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Fibers and Polymers 2008, Vol.9, No.

4, 410-415

Improved Dispersion of Carbon Nanotubes in Chitosan

Sukrut Ozarkar, Manjeet Jassal*, and Ashwini K. Agrawal**
Department of Textile Technology, Indian Institute of Technology, Hauz Khas, New Delhi-110016, India
(Received November 16, 2007; Revised March 26, 2008; Accepted April 9, 2008)

Abstract: Carbon nanotubes (CNT)/chitosan films and fibers can find use in specialized applications like the artificial mus-
cles and other intelligent switching devices. The dispersion state of the single walled carbon nanotubes (SWCNTs) in chito-
san matrix plays a major role in deciding the ultimate properties of composite. A suitable chemical treatment for purification
and functionalization of SWCNTs is reported. Optimal conditions to prepare water soluble and stable, dispersion of SWCNT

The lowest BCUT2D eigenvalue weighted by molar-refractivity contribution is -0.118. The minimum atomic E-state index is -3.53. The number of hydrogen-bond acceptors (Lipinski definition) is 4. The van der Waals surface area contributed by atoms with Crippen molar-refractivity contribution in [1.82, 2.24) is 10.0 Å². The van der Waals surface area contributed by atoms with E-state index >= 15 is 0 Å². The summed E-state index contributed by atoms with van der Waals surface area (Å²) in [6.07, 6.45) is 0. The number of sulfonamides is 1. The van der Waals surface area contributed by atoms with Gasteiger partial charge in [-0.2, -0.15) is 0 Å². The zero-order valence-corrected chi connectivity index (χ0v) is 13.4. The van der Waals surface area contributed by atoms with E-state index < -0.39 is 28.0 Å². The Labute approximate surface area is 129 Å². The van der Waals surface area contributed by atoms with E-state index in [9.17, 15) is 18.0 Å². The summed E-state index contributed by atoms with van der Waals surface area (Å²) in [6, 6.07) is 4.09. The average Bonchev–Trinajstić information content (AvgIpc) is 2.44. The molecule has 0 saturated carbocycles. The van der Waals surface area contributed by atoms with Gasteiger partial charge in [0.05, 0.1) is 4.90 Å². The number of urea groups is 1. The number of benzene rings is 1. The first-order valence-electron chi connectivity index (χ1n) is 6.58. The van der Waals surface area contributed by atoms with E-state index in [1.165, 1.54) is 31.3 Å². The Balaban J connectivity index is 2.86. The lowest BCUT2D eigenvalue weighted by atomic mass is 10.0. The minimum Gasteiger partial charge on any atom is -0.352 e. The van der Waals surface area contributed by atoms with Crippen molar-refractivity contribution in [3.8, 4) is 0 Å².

in chitosan are presented. The dispersion behavior of purified and functionalized SWCNT was characterized by visual obser-
vations, transmission electron microscopy (TEM), and Raman spectroscopy. The dispersion obtained using functionalized
SWCNT was stable, while the purified SWCNT dispersion showed limited stability. The better stability of functionalized
SWCNT dispersion in chitosan was evidenced by improved interaction between chitosan and carboxyl functional groups of
Keywords: SWCNT, Dispersion, Chitosan, Carbon nanotube, Raman spectra

Introduction New methods of chemical functionalization have been

developed so as to enhance the dispersion of SWCNTs in the
Single-wall carbon nanotubes (SWCNTs) have been of aqueous medium [9-17]. These functionalized CNTs showed
interest since their discovery because of their unique improved solubility/dispersion in water and various common
architecture and remarkable mechanical, thermal, and organic solvents/polymer matrices [18-21].
electrical properties. Carbon nanotubes have the potential In this manuscript, we report a comparison of the dispersion
applications in a broad range of technologies, in different behavior of SWCNTs and carboxyl functionalized SWCNTs
fields including engineering, biology, chemistry, medicine, in chitosan solution for the potential application of SWCNT/
electronics, and material science [1]. As fillers in polymer chitosan composites in the area smart materials like the bio-